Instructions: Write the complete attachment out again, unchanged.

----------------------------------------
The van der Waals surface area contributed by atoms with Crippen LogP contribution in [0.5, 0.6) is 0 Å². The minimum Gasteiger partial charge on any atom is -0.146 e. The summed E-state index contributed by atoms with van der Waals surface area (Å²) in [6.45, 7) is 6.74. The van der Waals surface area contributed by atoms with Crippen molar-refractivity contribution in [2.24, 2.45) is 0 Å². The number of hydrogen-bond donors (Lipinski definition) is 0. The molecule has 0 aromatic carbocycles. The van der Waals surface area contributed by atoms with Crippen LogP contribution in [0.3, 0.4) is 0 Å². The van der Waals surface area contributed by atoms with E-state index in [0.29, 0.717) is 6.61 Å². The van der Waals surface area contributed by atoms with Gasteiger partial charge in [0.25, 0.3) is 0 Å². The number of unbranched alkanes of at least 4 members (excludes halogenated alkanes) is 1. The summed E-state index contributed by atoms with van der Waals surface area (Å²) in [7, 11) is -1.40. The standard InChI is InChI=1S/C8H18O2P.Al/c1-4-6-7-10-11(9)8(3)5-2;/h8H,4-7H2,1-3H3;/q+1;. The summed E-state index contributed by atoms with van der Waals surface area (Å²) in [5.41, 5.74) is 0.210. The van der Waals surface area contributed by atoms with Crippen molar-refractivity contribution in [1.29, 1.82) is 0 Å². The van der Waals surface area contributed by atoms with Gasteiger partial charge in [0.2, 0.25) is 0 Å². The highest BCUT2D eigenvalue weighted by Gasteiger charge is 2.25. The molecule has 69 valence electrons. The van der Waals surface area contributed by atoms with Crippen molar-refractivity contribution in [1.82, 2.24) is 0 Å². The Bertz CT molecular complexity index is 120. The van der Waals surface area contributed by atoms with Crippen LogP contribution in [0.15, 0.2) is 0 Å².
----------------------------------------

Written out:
The van der Waals surface area contributed by atoms with Crippen LogP contribution in [0.5, 0.6) is 0 Å². The minimum Gasteiger partial charge on any atom is -0.146 e. The summed E-state index contributed by atoms with van der Waals surface area (Å²) in [6.45, 7) is 6.74. The van der Waals surface area contributed by atoms with Crippen molar-refractivity contribution in [2.24, 2.45) is 0 Å². The number of hydrogen-bond donors (Lipinski definition) is 0. The molecule has 0 aromatic carbocycles. The van der Waals surface area contributed by atoms with Crippen LogP contribution in [0.3, 0.4) is 0 Å². The van der Waals surface area contributed by atoms with E-state index in [0.29, 0.717) is 6.61 Å². The van der Waals surface area contributed by atoms with Gasteiger partial charge in [0.25, 0.3) is 0 Å². The number of unbranched alkanes of at least 4 members (excludes halogenated alkanes) is 1. The summed E-state index contributed by atoms with van der Waals surface area (Å²) in [7, 11) is -1.40. The standard InChI is InChI=1S/C8H18O2P.Al/c1-4-6-7-10-11(9)8(3)5-2;/h8H,4-7H2,1-3H3;/q+1;. The summed E-state index contributed by atoms with van der Waals surface area (Å²) in [5.41, 5.74) is 0.210. The van der Waals surface area contributed by atoms with Crippen molar-refractivity contribution in [1.29, 1.82) is 0 Å². The van der Waals surface area contributed by atoms with Gasteiger partial charge in [0.2, 0.25) is 0 Å². The highest BCUT2D eigenvalue weighted by Gasteiger charge is 2.25. The molecule has 69 valence electrons. The van der Waals surface area contributed by atoms with Crippen molar-refractivity contribution in [1.82, 2.24) is 0 Å². The Bertz CT molecular complexity index is 120. The van der Waals surface area contributed by atoms with Crippen LogP contribution in [0.15, 0.2) is 0 Å².